It wasn’t until the early 18th century that kaolin was discovered in Germany outside Colditz and Aue, and European potteries set about experimenting with making their own true hard-paste porcelain dinnerware.
Following in the footsteps of German potteries like Meissen, Danish chemist Franz Henrich Mueller founded the Royal Copenhagen porcelain factory in 1775 under the protection of Queen Juliane Marie.
The Chinese discovered kaolin clay and figured out how to shape and fire it into porcelain by the 8th century, but they guarded the secrets of making fine china from the West.
As a result, Europeans fumbled around for centuries making soft-paste or “artificial” porcelain out of white clay, crystalline quartz, and sand.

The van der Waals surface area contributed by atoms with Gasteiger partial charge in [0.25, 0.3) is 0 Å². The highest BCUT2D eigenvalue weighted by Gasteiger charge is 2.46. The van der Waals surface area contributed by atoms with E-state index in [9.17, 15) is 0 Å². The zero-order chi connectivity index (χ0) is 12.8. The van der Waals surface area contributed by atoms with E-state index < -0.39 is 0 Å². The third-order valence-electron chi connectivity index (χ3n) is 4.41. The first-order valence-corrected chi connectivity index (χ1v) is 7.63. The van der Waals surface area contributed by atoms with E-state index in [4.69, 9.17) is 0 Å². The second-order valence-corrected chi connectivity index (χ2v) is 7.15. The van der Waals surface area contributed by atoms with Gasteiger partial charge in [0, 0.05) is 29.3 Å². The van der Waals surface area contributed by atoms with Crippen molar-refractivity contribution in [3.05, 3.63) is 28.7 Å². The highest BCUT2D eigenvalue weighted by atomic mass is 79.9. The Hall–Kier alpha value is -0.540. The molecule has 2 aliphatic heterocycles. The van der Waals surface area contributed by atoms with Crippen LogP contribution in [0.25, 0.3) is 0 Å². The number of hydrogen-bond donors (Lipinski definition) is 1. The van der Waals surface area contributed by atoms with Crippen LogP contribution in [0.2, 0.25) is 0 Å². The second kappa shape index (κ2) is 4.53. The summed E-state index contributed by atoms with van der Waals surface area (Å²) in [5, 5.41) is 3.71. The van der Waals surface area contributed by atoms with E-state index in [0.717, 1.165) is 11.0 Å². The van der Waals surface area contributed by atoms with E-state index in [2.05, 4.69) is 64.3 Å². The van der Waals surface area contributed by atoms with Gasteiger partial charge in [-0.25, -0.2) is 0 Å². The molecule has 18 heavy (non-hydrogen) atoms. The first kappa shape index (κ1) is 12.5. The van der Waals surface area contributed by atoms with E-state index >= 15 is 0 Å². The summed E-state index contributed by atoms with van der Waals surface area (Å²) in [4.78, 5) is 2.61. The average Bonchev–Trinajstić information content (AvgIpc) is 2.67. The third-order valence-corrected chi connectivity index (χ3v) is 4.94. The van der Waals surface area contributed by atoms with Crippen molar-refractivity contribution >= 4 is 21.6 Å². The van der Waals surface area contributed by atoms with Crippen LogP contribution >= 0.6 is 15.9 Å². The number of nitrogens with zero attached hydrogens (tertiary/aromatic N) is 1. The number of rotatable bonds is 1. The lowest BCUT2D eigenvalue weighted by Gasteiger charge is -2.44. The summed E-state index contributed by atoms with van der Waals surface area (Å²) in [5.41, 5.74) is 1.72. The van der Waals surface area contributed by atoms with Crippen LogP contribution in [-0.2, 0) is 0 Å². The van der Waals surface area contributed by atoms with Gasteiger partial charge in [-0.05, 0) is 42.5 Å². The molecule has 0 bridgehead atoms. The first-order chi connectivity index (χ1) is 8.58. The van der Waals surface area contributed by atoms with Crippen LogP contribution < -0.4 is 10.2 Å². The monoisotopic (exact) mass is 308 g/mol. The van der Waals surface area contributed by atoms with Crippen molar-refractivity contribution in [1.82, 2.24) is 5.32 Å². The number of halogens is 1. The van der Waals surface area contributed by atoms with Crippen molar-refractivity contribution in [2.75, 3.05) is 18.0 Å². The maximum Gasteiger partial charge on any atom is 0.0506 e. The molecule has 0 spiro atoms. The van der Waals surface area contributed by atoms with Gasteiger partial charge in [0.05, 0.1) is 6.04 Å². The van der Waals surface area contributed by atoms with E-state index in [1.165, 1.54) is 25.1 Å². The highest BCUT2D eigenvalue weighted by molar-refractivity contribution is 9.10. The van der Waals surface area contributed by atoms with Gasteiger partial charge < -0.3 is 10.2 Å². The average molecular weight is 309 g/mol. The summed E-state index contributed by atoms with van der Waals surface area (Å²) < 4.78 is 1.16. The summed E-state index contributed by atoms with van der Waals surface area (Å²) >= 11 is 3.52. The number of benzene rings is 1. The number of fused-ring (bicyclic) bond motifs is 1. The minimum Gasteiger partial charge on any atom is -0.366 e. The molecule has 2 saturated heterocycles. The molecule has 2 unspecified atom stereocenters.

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The seller cannot add a Buy Now price once bidding has started.KRONBERG SLOT - ROYAL COPENHAGEN PLATE Kronberg Castle Fajance - 3 blue wavy lines Measures 15.5 cm across Holes in back rim,for hanging plate on the wall Solid weight Excellent condition SEE PICS. No charge for packing material No responsibility for items damaged and/or lost in the mail.NZ Traders only thanks To prevent your personal details being misused please do not put emails or phone numbers in questions.Most of the porcelain at the time was painted with cobalt blue, as that was the only underglaze color that could tolerate the 1400-degree Celsius firing.The first dinnerware pattern produced by Royal Copenhagen in 1775 was called Blue Fluted, which is still produced and hand-painted today.On the back, each plaquette has two pierced holes so the plaquettes can be hung for display.